3 Things Everyone Should Know About Business Analysts
So, you're looking to explore the world of business analysis and have heard various narratives about the role. Do they analyze businesses? Are they the young sibling of software developers? Maybe they’re mysterious water cooler conversationalists? I used to wonder the same.
Here are three things that you should know about the world of business analysts.
1. Context is everything
Fundamentally, business analysis is the practice of delivering value through change. But change is constant, and value is subjective, so how do you measure the impact or relevancy of business analysis that’s actively being performed?
It all relies on context.
Context is the foundational piece that makes all types of business analysis operate. If you wanted to improve the performance of your vehicle, let’s say, from a gas mileage standpoint, think about all the contextual factors that may come into play. Age of the vehicle? Current mileage? Or maybe even the climate your vehicle is exposed to? These and many other factors can influence the type of change you can implement to deliver value. Every decision that a business analyst makes is impacted by contextual factors surrounding the situation.
2. They’re not only present in the tech industry
There’s a misconception that business analysts are tech nerds or solely reside in the technology sector. Now granted, I used to think the same. I came from a software developer background, and business analysts were key in influencing what I would do on my next project. They had this aura of knowing how to speak business lingo I couldn’t, while still effectively collaborating with my technical world that business folk didn’t understand. Their fundamental role was continuously solving problems (value), through innovative solutions, like new applications I developed (change) that would satisfy customer needs.
But let’s bring it back to a personal level. Business analysts are advocates for having holistic and strategic minds, primarily for their ability to analyze context and create innovative solutions. So it can’t be that far off if you had to perform business analysis for a friend asking you for guidance on moving to a new country. You would have to understand why they want to make the change (context). Is it a desire for adventure? Career development opportunities? Or is Canadian weather a little too chilly for their liking?
After figuring out all the contextual factors going into the decision, you might go into a deeper set of questions to determine their preferences. Do they like the outdoors? Hot weather? A diverse culture? These answers could lead to an array of options that could provide the friend enough guidance to ultimately make a decision that serves them the best (value).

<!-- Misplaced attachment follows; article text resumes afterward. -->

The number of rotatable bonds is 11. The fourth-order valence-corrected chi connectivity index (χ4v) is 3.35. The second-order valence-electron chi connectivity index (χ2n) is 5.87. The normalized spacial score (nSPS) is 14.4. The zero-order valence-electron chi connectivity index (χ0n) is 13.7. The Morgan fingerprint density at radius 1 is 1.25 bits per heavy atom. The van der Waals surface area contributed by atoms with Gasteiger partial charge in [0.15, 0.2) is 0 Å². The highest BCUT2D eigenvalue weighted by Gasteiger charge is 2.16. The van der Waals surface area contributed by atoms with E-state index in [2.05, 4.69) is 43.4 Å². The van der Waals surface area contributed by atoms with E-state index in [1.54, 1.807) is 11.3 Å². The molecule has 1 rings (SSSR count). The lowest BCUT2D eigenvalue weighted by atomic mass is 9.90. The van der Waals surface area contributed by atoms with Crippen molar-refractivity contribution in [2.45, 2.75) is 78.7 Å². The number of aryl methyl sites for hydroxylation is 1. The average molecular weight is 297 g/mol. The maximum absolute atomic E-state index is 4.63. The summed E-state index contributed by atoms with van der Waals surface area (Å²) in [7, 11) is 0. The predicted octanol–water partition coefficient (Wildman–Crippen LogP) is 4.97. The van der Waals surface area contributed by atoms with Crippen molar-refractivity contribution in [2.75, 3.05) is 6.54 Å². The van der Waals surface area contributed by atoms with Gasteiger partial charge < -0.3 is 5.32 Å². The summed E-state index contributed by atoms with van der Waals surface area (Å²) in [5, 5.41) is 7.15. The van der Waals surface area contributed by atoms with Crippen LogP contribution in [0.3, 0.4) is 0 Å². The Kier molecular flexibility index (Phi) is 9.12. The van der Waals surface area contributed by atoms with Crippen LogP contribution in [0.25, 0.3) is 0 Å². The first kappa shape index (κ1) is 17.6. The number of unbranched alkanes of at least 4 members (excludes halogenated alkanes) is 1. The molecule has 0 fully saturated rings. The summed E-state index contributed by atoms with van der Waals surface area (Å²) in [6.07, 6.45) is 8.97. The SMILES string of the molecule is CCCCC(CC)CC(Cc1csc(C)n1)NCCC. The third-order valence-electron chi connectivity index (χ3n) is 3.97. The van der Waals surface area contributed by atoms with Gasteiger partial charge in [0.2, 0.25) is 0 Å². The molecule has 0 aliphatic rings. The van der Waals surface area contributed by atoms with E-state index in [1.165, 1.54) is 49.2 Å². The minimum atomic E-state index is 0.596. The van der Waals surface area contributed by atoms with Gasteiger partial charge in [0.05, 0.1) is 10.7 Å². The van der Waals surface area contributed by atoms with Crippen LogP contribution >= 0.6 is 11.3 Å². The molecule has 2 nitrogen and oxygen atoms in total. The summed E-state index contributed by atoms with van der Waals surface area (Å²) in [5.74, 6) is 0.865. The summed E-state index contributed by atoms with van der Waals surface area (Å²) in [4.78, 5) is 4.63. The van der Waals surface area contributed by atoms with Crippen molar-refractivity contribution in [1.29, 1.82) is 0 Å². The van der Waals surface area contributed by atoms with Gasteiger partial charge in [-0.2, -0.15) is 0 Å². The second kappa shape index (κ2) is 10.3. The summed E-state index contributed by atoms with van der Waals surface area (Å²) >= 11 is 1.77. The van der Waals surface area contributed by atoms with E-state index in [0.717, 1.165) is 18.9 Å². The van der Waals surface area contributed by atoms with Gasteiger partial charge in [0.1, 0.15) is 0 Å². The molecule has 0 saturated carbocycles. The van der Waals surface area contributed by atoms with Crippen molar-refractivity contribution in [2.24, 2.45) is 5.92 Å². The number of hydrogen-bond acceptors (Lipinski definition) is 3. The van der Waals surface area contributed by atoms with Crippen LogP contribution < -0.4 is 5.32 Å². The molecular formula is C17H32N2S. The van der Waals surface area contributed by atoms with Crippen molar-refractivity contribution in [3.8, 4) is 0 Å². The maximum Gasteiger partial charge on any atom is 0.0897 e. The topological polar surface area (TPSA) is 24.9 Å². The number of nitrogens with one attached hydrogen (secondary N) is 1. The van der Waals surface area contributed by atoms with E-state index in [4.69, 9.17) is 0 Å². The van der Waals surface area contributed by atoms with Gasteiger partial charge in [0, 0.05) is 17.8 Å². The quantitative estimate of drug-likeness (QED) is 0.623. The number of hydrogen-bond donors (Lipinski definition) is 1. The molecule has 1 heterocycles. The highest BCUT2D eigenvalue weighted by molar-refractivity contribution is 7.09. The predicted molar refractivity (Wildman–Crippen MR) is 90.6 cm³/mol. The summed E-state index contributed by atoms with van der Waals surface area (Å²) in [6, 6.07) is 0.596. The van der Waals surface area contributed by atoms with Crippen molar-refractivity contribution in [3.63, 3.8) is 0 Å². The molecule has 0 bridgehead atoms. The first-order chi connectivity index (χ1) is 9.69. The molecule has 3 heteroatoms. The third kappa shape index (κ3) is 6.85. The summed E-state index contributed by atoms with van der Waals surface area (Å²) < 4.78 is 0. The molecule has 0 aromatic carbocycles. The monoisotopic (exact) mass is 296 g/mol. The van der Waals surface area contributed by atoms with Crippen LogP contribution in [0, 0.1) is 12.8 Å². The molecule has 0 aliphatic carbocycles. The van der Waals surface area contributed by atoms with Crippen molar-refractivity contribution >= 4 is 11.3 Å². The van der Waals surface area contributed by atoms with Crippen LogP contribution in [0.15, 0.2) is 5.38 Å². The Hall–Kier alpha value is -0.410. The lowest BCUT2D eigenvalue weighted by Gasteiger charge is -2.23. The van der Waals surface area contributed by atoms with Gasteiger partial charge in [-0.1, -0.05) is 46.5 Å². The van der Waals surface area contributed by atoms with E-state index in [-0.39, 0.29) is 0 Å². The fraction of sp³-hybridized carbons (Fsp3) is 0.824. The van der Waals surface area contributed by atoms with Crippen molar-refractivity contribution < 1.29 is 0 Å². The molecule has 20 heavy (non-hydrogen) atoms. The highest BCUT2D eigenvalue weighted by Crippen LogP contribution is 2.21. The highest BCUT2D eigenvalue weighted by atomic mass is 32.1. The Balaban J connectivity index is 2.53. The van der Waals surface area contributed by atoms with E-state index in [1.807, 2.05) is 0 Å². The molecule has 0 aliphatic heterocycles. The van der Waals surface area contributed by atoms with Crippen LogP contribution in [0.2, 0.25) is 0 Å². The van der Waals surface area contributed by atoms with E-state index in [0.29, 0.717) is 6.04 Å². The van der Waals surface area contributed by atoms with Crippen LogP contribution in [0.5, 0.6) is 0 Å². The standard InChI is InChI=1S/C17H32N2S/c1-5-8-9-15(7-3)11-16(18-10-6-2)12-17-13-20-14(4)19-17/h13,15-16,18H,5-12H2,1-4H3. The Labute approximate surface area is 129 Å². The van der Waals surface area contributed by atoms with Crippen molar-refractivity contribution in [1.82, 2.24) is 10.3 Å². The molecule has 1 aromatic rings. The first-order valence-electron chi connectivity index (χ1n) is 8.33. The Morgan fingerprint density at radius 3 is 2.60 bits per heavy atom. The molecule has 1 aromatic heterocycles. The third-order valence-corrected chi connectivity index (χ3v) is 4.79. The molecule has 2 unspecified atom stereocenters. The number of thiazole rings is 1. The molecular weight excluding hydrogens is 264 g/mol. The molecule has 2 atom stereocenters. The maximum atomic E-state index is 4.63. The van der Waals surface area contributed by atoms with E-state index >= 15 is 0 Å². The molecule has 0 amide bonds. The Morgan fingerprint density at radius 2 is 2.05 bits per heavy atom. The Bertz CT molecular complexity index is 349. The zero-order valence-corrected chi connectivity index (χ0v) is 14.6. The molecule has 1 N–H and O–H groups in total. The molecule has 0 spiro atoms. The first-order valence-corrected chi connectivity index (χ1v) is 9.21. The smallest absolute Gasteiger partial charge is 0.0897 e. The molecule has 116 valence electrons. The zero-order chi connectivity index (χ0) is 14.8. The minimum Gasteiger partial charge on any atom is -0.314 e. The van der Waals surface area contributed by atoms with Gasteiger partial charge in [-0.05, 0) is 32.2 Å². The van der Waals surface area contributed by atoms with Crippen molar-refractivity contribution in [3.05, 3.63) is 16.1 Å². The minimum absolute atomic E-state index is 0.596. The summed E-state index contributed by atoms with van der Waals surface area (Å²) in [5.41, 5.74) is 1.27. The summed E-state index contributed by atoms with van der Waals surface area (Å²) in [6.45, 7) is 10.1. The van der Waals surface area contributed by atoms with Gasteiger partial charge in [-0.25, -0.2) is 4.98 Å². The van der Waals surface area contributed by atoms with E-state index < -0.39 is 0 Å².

3. They’re often right in front of you, without the title
The most common question I get asked as an instructor is, “I’ve never been a BA (Business Analyst); can I really land a BA role?” My answer is nearly the same every time. I normally answer their questions, with a few questions of my own.
“Have you ever solved a problem?”
“Have you ever implemented any change, either personally or professionally?”
99% of the time, the answer is some derivative of a surprised, puzzled “Yes.”
The core of business analysis is often related to problem-solving for a need, challenge, or requirement from people. Once these needs, challenges, or requirements are understood, the beauty of business analysis is how you get from that over into a solution.
Between that journey, you’ll encounter new information, innovative ideas, conflicting views, Chat GPT’s opinions, maybe even Siri’s, or an article on Page 3 of Google Search results that gives you everything you need to propose a sound decision. Naturally, some people are just good at understanding the situation and can segway into holistic solution building based on their prior experience, training, or even social influence.
Nonetheless, the journey is beautiful, and you don’t need a fancy title to showcase the skills required to deliver valuable change. The ceiling for your communication skills, business knowledge, and analytical ability is non-existent because these will continuously evolve as our competencies, technologies, and innovative thinking infinitely grows.
About the Author
Christian Hoquis BBA, PMP, PMI-ACP, CSP-SM, CSP-PO, IIBA-AAC is an instructor for the new McMaster University Continuing Education Business Analysis Program.
Chris has been an Information Technology professional for over 20 years, with roles spanning across Software Development and Systems Analysis, to Business Analysis, Process Improvement and Project Management. He’s been teaching post-graduate level courses for over 6 years in Business, Business Analysis, Project Management, Technology, and a variety of soft skill development classes. He is the founder of Rally the Locals, a new business dedicated to driving growth for local businesses, through storytelling, promotions, and a custom web platform. He is relentlessly committed to showcasing the impact of businesses in the community and creating meaningful connections with people to promote local economic scale. Outside the office and classroom, Chris has been an advocate for positive mental health through university initiatives across Canada, is a TEDx Speaker (Discover your Resilience with Relentless Empathy), is an avid amateur boxer and runner, and enjoys spending his down time learning Spanish.Business, Career, Latest News, Tips Corner, What's New